Chronic pain can result from an injury, or it can be a part of chronic pain syndrome, or CPS. Find out how chronic pain can become the central focus of a person's life with help from a licensed mental health counselor in this free video on psychology and mental health.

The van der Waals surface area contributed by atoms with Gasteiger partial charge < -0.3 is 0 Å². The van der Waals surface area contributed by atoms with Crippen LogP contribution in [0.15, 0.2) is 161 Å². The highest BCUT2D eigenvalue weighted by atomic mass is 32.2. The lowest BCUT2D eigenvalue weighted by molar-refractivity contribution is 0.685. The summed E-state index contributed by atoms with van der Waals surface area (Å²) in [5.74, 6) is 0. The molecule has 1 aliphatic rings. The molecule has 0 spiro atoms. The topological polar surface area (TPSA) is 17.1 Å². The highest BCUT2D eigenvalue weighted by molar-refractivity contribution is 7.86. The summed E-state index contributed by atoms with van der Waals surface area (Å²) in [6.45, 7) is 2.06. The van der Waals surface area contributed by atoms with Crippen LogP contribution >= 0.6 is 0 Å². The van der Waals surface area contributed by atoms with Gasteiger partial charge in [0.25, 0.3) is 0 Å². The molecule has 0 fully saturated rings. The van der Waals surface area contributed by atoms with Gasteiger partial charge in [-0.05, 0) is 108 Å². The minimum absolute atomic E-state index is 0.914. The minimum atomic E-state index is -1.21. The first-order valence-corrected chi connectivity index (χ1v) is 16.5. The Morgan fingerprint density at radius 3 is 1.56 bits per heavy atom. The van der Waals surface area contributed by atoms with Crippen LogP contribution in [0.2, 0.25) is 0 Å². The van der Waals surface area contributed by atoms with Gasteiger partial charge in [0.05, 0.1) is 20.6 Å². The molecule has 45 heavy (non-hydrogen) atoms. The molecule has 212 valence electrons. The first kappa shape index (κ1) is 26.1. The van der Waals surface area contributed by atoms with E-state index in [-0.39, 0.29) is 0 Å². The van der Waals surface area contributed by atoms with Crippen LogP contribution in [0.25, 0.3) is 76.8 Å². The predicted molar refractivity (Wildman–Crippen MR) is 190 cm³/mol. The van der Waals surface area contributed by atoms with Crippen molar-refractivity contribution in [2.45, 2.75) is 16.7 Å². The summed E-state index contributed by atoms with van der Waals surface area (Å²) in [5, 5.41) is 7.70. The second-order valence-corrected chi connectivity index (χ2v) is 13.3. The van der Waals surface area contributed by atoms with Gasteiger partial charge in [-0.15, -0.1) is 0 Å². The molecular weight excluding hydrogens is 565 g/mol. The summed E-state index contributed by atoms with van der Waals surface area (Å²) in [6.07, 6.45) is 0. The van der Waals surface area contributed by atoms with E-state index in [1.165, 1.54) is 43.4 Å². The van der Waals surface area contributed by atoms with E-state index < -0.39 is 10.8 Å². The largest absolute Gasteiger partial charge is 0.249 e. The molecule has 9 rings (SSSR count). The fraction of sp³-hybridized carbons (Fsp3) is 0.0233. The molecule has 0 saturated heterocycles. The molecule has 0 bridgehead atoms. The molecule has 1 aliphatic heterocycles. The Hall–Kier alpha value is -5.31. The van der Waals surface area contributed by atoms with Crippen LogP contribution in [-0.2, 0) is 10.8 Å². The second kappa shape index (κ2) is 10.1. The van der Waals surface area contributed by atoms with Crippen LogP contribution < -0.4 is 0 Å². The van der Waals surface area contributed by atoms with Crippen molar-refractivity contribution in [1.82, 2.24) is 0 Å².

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Hi my name is John Bosworth. I'm a licensed mental health counselor in St. Pete, Florida. I'd like to talk a little bit about how to cope with chronic pain. Chronic paid I like to look at chronic pain as there's two separate areas. There's chronic pain, somebody that has some type of injury or dealing with some type of pain syndrome. And then I break it down to, is it just chronic pain, or is it chronic pain syndrome, or what I call CPS. And there's a big difference. Chronic pain can be somebody such as a, let's say somebody that's over in Afghanistan, or an Iraq vet, or a Gulf War Vet. They come back with some type of injury, there's pain related to it, and they do pretty well with it. They might take some medication, they might learn relaxation or biofeedback techniques, but anyway, they deal with the pain however they have to. They continue with their lives, they're functioning properly and they're back integrated back into society. Or, staying in the military and continue their, you know their tour or whatever in the military. The chronic pain syndrome happens when somebody gets injured or there's some type of trauma, and now all of the sudden the chronic pain becomes the central focus of their life and they're actually on this downward spiral. Everything becomes about making sure they don't hurt or that their pain is relieved. A lot of doctors office visits, a lot of medications, anyway the chronic pain becomes a way of life instead of just something to tolerate or deal with. The best way to cope with chronic pain is that first instance. You recognize that yeah you're hurting, but there's some other things that you can do and some, some treatment suggestions may be counseling if you're really starting to have a lot of depression or anxiety related to the pain. And that can include basically cognitive behavioral techniques where you learn some relaxation, learn to restructure some of the ideas you have that are actually causing the suffering around the pain. That's probably the biggest component of treating chronic pain. My name is John Bosworth and I'm speaking about some of the ways of coping with chronic pain.